For any readers out there with enough patience to give Mrs. Dalloway the time it deserves the experience of reading Woolf's classic and most highly developed, highly evolved novel should without a doubt he an experience beyond ecstatic. The style while being very dense in many places (not Henry James dense) remains at heart conversational. One must keep in mind while reading that the minds of Septimus Warren Smith and Clarissa Dalloway are not average to any degree; it takes, therefore, an above average reader to appreciate their thoughts and observations, which are at many times the thoughts and observations of writers, or in this case, just one writer. One cannot, however, be expected to distance oneself from their creative work, and it is foolish to reprimand Woolf for putting much of her own thought into Mrs. Dalloway; whatever one writes about they essentially will be writing about themself. As much feminism and Londonisms Woolf works into the novel there is still a immensity of other characters who do not relate to Woolf's own personal beliefs. Septimus, poor Septimus Warren Smith, is a perfect example of this; while Clarissa wonders about London thinking about Peter Walsh (an old lover recently returned to London) and her party for that evening, Septimus follows his wife Rezia thinking about honor, the war, society, and his own eventual death. He is not involved with the intensly trivial--he is not involved with life. The lack of a single central intelligence enables Woolf to characterize everyone from many different angles, adding many different point of views, many different patterns of thought and of life. To call this exploration of the human mind 'boring' is to call the human mind boring. One could simplify that further and call life boring, call the world boring. There is nothing boring about Woolf's style, or her beautiful novel Mrs. Dalloway. If you have not read it, read it. If you've read it disappointedly then, as John Berryman put it 'Ever to confess you're bored means you have no Inner Resources.'

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  • Anonymous

    Posted June 16, 2003

    Amazing

    I may only be 16, but I definitely think that this is one of the best books one could read. It had me hooked, I had to know what was going to happen to the characters. And, I could relate to them too.

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  • Anonymous

    Posted February 5, 2003

    My new favorite novel

    This is a complex and enchanting novel. The use of the mirror images between characters pulls the scenes together to create an interconnected web of english society. I think that Septimus is the most interesting character I have come across in literature.

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  • Anonymous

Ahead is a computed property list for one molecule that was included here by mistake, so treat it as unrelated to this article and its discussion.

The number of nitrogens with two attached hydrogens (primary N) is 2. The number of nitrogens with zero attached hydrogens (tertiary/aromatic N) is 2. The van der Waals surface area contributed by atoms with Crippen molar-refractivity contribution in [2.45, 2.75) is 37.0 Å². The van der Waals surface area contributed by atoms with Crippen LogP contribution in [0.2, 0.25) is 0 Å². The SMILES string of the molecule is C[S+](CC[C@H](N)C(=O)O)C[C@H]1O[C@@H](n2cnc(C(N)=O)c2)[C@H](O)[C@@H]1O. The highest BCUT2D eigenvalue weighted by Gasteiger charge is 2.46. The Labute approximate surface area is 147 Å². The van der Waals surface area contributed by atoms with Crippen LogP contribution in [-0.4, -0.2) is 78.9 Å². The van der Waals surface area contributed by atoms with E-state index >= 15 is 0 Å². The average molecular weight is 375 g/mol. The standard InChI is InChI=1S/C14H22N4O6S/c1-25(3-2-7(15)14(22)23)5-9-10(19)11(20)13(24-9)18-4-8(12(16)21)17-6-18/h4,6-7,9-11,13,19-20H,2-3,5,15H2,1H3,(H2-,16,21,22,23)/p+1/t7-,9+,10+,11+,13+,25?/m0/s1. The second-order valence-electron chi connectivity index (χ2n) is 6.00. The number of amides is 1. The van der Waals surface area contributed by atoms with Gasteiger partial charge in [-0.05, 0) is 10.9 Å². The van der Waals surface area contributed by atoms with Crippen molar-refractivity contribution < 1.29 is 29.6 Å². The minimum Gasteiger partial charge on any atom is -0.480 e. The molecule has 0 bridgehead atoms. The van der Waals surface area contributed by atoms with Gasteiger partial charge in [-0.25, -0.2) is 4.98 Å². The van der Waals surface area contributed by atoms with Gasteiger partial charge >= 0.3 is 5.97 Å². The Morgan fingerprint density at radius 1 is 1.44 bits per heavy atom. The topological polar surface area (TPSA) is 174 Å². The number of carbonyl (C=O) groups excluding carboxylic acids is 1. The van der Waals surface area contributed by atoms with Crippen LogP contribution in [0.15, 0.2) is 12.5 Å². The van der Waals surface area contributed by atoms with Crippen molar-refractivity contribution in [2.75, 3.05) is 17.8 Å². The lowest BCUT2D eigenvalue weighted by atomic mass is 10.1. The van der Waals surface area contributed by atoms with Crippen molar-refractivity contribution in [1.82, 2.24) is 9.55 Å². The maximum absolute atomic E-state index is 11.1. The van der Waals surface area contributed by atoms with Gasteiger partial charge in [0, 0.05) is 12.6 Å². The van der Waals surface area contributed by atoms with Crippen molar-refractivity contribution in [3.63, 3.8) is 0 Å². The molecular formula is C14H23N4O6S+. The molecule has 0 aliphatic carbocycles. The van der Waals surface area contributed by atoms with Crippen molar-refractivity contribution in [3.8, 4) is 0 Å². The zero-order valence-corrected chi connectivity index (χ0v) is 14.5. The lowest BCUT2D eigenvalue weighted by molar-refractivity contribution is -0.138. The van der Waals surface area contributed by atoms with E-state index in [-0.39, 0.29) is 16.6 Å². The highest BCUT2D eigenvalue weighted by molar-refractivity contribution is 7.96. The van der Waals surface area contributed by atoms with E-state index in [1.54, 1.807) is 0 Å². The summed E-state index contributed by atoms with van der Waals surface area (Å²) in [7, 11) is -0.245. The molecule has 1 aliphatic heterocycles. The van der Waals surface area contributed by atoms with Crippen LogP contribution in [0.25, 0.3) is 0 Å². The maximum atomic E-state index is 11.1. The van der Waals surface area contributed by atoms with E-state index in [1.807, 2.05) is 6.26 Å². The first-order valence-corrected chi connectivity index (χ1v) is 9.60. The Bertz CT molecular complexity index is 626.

Posted February 12, 2003

    Awesome Book

    I have not completed the novel, but even though I am only partly through it, I am amazed at the style of writing and the vision Virginia had. The sentences have extreme rhythm and flow, the characters are complex... you can relate to bits of everyone... while you feel their emotions right along with them... an awesome read and highly recommended... not for the simple minded type of reader...

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  • Anonymous

    Posted January 24, 2003

    Brilliant

    A masterpiece by one of the greatest writers in English literary history, Mrs. Dalloway is both a moving and innovative novel that breaks new ground in the representation of inner experience. A day in the life of a London woman, Clarissa Dalloway, Woolf. Some call it the greatest novel written in a decade, others of all time, but I stand by this novel whole-heartedly saying that it is the best book I¿ve ever read. Another great I¿ve read this year is Dreams, a book by Belcher that acknowledges the inner self as ones greatest achievement and seeks through aspiration by inner reflection of ones memories and emotions. This transcends philosophical ambition and creativity recharging the soul. My greatest thanks go out to the authors of both of these books.

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  • Anonymous

    Posted September 22, 2002

    Beautifully poetic

    "Mrs. Dalloway" is a wonderful, touching novel. It's a bit difficult to understand, but it's worth getting through. Woolf wrote it in such a way that one can see and think through these characters. We can be with them throughout their day and the events that occur. We're drawn in as a reader. There aren't chapters in the book, and that may throw some off, but it's genuinely worth it for this piece of art.

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  • Anonymous

    Posted August 7, 2000

    wonderfully poetic in form

    This is a wonderful story which takes us through a day in the life of Mrs Dalloway. It is not a feminist handbook, but a beautifully written story of how our lives are all intertwined, bound to each other by circumstances that we sometimes are not even aware of. We follow the errands of Mrs. Dalloway as she prepares for an evening party and the nightmarish last day of poor Septimus who is suffering from 'soldier's heart'. It is written in a rare style which is near to poetry.

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  • Anonymous

    Posted December 30, 1999

    Artistic and Exhilirating

    This was my first experience with Woolf, and as a result I have come to recognize her as a true artist of language. The impact of 'Mrs. Dalloway' is psychological and thought-provoking. The flow shifts constantly in a stream-of-conscious examination of the individual persepectives of those in the world around Mrs. Dalloway, and those in the world around us. The syntax adds to the flow of the novel, creating something more than a story... a work of art.

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    Posted December 13, 2008

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  • Anonymous

    Posted January 10, 2010

    No text was provided for this review.

  • Anonymous

    Posted December 30, 2010

    No text was provided for this review.